Trade Policy in a ‘Double-Landlocked’ Transition Economy: Kyrgyzstan

Author name: 
Prema-chandra Athukorala
Hal Hill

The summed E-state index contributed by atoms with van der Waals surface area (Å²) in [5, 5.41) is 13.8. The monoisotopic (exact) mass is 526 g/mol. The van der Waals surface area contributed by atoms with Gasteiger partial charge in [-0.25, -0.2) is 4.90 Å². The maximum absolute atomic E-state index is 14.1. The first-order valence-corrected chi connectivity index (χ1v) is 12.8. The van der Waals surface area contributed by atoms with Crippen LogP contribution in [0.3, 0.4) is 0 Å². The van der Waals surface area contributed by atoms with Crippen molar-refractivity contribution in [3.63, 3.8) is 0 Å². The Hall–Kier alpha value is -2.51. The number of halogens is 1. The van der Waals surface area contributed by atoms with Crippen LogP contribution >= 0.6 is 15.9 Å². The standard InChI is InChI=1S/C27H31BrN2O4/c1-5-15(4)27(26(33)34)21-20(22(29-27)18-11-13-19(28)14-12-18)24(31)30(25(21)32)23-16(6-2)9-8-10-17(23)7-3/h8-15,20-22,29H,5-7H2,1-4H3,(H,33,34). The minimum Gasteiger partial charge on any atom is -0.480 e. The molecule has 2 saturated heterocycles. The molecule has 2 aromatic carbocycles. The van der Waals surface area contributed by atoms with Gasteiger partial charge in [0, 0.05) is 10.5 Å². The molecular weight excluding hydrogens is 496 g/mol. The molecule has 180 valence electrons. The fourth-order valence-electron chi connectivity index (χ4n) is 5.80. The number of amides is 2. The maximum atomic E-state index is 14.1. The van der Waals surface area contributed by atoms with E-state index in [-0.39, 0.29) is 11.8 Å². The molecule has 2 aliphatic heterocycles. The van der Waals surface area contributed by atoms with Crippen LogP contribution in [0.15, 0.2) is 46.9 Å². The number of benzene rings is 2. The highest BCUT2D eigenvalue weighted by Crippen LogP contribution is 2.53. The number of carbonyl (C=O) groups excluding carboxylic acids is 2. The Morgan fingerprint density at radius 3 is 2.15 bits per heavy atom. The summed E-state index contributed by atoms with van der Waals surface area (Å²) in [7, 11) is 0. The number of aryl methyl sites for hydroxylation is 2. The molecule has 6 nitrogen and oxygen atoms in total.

This paper examines trade and commercial policy in Kyrgyzstan in the context of that country’s distinctive historical and geographical characteristics, drawing on the World Trade Organisation’s latest Trade Policy Review. A former Soviet republic, it is a geographically isolated, effectively a ‘double-landlocked’, transition economy. The country was an early liberalizer, both economically and politically, among the former Soviet republics, and it is now a broadly open economy. After a catastrophic economic decline in the immediate transition era it also achieved macroeconomic stabilization relatively quickly. However the growth dividend from these major policy reforms has been modest, and the country has become one of the most remittance-dependent economies in the world. While its geographical handicaps are immutable, we argue that key explanations for the slow economic growth are the limited ‘behind-the-border’ reforms, the dualistic economic structure, and misdirected fiscal allocations. We also draw out some of the broader implications for trade policy reform in other transition economies.

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